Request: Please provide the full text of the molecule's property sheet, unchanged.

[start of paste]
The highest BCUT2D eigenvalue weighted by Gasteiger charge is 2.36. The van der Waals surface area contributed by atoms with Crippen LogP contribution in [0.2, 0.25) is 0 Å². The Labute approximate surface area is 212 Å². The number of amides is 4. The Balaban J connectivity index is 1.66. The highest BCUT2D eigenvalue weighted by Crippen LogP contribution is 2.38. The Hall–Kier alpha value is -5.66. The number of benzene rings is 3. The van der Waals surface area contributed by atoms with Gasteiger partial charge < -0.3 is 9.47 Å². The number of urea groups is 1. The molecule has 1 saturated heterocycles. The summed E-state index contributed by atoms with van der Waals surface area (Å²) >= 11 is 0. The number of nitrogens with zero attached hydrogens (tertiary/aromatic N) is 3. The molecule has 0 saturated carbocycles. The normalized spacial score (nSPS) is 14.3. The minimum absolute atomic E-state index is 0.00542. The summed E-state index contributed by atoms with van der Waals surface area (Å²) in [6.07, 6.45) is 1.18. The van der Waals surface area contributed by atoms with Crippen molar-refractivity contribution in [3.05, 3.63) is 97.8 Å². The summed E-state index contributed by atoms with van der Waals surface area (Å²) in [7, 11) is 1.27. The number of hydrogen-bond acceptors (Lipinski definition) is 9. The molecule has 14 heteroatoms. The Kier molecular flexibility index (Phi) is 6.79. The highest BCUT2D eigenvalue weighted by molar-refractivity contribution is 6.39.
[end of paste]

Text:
The highest BCUT2D eigenvalue weighted by Gasteiger charge is 2.36. The van der Waals surface area contributed by atoms with Crippen LogP contribution in [0.2, 0.25) is 0 Å². The Labute approximate surface area is 212 Å². The number of amides is 4. The Balaban J connectivity index is 1.66. The highest BCUT2D eigenvalue weighted by Crippen LogP contribution is 2.38. The Hall–Kier alpha value is -5.66. The number of benzene rings is 3. The van der Waals surface area contributed by atoms with Gasteiger partial charge < -0.3 is 9.47 Å². The number of urea groups is 1. The molecule has 1 saturated heterocycles. The summed E-state index contributed by atoms with van der Waals surface area (Å²) >= 11 is 0. The number of nitrogens with zero attached hydrogens (tertiary/aromatic N) is 3. The molecule has 0 saturated carbocycles. The normalized spacial score (nSPS) is 14.3. The minimum absolute atomic E-state index is 0.00542. The summed E-state index contributed by atoms with van der Waals surface area (Å²) in [6.07, 6.45) is 1.18. The van der Waals surface area contributed by atoms with Crippen molar-refractivity contribution in [3.05, 3.63) is 97.8 Å². The summed E-state index contributed by atoms with van der Waals surface area (Å²) in [7, 11) is 1.27. The number of hydrogen-bond acceptors (Lipinski definition) is 9. The molecule has 14 heteroatoms. The Kier molecular flexibility index (Phi) is 6.79. The highest BCUT2D eigenvalue weighted by molar-refractivity contribution is 6.39.